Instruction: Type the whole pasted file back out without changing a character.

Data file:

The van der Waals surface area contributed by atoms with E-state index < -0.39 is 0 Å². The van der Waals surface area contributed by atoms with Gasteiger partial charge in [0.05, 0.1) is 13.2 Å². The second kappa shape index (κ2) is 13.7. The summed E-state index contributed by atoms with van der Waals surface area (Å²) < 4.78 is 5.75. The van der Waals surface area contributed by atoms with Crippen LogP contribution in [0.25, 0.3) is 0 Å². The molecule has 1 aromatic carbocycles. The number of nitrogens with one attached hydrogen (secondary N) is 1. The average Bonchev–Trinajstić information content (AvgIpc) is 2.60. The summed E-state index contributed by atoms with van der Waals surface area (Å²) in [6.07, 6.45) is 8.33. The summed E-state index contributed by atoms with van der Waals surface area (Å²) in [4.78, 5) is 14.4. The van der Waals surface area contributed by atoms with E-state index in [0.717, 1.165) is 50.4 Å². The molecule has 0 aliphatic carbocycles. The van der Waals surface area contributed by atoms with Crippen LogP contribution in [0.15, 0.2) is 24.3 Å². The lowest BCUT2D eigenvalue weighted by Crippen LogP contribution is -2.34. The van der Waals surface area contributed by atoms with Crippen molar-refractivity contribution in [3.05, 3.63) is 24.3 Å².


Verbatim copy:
The van der Waals surface area contributed by atoms with E-state index < -0.39 is 0 Å². The van der Waals surface area contributed by atoms with Gasteiger partial charge in [0.05, 0.1) is 13.2 Å². The second kappa shape index (κ2) is 13.7. The summed E-state index contributed by atoms with van der Waals surface area (Å²) < 4.78 is 5.75. The van der Waals surface area contributed by atoms with Crippen LogP contribution in [0.25, 0.3) is 0 Å². The molecule has 1 aromatic carbocycles. The number of nitrogens with one attached hydrogen (secondary N) is 1. The average Bonchev–Trinajstić information content (AvgIpc) is 2.60. The summed E-state index contributed by atoms with van der Waals surface area (Å²) in [6.07, 6.45) is 8.33. The summed E-state index contributed by atoms with van der Waals surface area (Å²) in [4.78, 5) is 14.4. The van der Waals surface area contributed by atoms with E-state index in [0.717, 1.165) is 50.4 Å². The molecule has 0 aliphatic carbocycles. The van der Waals surface area contributed by atoms with Crippen LogP contribution in [0.15, 0.2) is 24.3 Å². The lowest BCUT2D eigenvalue weighted by Crippen LogP contribution is -2.34. The van der Waals surface area contributed by atoms with Crippen molar-refractivity contribution in [3.05, 3.63) is 24.3 Å².